Another example of this is the indie game publishing house Devolver Digital. Devolver publishes games from smaller indie gamedev studios and has published 131 titles since 2009. Zooming in to more recent years, Devolver has published 69 (nice) games from 2017-2021 averaging over a game a month. As a result, a title by Devolver is always in the zeitgeist as new games get announced or titles get ported to new consoles and app stores. Worth noting, in 2018 Devolver hired a former Apple App Store business manager as VP of mobile publishing.
Lastly, one product building the Surprise Chain into the core of its business is Panic’s new game console Playdate. The strategy for the Playdate is a bit different than traditional consoles, instead of buying individual licensed games, you buy a subscription for your device and each week or so a new game gets delivered to your device. Brilliant. They are building in suprise. It will be curious to watch Panic, traditionally an Apple software development studio, make its first foray into hardware. I think they have the right formula and heart behind it.
Surprise and delight
In all the talk of “surprise and delight” I think we tend to focus on the micro, little transitions and interactions, and forget the macro. Sometimes delight can be the cumulative effect of everything getting better consistently over time and surprise come from the fact that it keeps happening. A constant perking up of the ears.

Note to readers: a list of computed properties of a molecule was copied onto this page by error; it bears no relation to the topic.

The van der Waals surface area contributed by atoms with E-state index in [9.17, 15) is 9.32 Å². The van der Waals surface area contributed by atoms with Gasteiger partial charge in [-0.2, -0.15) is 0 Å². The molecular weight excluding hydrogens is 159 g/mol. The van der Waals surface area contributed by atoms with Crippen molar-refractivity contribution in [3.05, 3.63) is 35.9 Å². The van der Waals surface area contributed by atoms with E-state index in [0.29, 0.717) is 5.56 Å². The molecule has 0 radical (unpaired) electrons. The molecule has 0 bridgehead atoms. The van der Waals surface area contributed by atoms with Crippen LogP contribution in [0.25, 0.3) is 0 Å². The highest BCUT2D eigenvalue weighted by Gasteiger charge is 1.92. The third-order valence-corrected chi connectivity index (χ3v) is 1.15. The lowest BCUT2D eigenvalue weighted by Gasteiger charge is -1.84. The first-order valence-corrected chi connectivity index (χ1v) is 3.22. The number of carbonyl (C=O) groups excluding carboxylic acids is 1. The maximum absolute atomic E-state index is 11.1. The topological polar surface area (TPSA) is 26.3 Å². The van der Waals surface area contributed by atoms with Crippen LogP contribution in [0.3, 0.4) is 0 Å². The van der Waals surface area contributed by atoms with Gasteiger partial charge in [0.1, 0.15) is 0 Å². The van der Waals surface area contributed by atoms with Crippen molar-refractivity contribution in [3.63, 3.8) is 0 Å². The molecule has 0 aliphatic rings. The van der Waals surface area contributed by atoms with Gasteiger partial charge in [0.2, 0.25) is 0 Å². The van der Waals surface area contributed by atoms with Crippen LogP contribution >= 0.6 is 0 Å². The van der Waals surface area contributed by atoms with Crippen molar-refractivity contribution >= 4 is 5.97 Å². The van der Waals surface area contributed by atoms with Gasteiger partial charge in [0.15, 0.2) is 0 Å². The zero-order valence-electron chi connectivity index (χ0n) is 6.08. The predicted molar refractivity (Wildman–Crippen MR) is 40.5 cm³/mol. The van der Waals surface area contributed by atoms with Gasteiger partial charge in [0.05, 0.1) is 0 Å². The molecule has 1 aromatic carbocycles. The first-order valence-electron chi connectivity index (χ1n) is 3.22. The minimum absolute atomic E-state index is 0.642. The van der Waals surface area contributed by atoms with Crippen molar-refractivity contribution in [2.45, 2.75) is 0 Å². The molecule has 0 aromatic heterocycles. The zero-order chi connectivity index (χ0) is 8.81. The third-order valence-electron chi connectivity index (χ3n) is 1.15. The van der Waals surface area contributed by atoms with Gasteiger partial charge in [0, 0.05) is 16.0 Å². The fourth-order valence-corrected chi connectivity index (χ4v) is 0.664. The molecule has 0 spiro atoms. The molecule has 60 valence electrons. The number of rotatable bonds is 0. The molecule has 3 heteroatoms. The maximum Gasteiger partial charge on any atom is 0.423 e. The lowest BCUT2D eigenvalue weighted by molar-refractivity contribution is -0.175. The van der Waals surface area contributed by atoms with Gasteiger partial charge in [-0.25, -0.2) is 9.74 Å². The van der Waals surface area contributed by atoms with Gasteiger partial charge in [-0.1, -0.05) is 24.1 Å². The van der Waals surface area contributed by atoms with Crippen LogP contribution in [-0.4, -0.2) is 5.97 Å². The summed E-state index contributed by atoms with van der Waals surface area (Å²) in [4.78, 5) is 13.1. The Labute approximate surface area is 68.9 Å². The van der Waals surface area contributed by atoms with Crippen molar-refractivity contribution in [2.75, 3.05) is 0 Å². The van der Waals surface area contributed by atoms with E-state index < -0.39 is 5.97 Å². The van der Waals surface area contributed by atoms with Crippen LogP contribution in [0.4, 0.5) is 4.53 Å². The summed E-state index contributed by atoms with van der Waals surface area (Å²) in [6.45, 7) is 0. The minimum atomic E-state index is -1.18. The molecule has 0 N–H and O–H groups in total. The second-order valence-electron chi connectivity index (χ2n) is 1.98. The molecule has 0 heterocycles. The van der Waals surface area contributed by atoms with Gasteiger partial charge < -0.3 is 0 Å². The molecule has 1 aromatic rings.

It’s an immense amount of effort to pull off and —to be clear— none of these companies or artists are “lean” in the traditional sense. They never ship unpolished products to their users. They polish their products a thousand times over. They have developed a production line able to sustain the development of multiple high-quality products and deliver them on a cadence. Each on their own are enticing, but together produce a harmonic effect, sustained over years, not a single release.
I think about The Surprise Chain often. I think about how it may offer a slightly different business model than what the startup scene offers. It’s not about big album drops anymore, it’s about releasing singles every two months over a five year stint. It’s about learning how to develop a cadence that benefits the audience. It’s about putting in the time for prototypes, playtesting, and research beforehand so you know you’re building something your users will love. And sometimes two or three singles will drop in a month and your users will love you for that because you suprised and delighted them.